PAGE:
Major compromises made to approve ‘controversial’ gravel mining deal

PLAINFIELD TOWNSHIP, Mich.-- A gravel company will be allowed to continue operations for an additional three years at Boulder Creek after the Plainfield Township Board of Trustees voted unanimously to approve a modified application for an extension.

These modifications come after neighboring homeowners complained that Grand Rapids Gravel Company's activity at Boulder Creek caused excessive dust, traffic congestion, damage to private wells, among other nuisances.

Grand Rapids Gravel Company's original 110-page application for an extension asked for five and a half more years; three for mining and two and a half years for cleanup. Dozens of residents expressed strong opposition at public meetings on November 19 and March 19, citing the aforementioned complaints.

“We can’t open our windows in the summer to let air in because all you get is a bunch of dust," says Paul Kailas, the president of the board of the Prestwick Condominium Association. "And it gets pretty bad, like a sandstorm at times.”

Jeff Sluggett, an attorney for Plainfield Township says he knew right away that this would be a controversial proposal, which is why he and Mike Berg, an attorney for Grand Rapids Gravel Company came up with a list of conditions the company must meet, which was approved by the township's planning commission before Monday's vote.

In addition to reducing its requested time from from five and a half years to three, the gravel company has also come up with a strict traffic plan for its trucks to follow on surrounding streets.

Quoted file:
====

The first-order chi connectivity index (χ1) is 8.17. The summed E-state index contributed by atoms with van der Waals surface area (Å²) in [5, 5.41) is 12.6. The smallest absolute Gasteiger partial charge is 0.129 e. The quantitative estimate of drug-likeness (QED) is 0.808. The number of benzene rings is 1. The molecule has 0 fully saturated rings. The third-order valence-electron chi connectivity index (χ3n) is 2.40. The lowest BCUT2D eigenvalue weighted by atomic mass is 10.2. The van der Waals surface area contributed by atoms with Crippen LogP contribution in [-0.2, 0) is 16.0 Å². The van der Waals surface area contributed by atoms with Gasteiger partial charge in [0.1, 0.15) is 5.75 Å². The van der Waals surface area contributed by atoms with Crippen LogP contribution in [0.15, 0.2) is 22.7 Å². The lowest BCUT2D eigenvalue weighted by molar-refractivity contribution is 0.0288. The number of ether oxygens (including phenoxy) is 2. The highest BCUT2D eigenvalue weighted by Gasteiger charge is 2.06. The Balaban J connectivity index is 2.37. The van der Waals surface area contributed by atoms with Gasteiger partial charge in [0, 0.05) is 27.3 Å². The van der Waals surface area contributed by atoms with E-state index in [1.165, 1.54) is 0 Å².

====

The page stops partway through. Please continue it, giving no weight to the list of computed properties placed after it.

“I am very pleasantly surprised that GRG is compliant with this," Kailas tells FOX 17.

For people who are unhappy with the board's vote to approve the extension, they can take solace in the fact that it came with a condition that the company not be allowed any more extensions in the future.

Grand Rapids Gravel Company has also pledged to set up a designated email address and hotline for neighbors to voice complaints.

“We’ve got tools in place now to monitor what’s going on and to keep the lines of communication open," Sluggett tells FOX 17.

The township and the gravel company also plan to implement a monitoring committee in charge of overseeing mining activity and addressing violations and complaints. The committee is to meet no less than every three months and be made up of two township members, representatives from Grand Rapids Gravel Company and representatives of neighboring properties.

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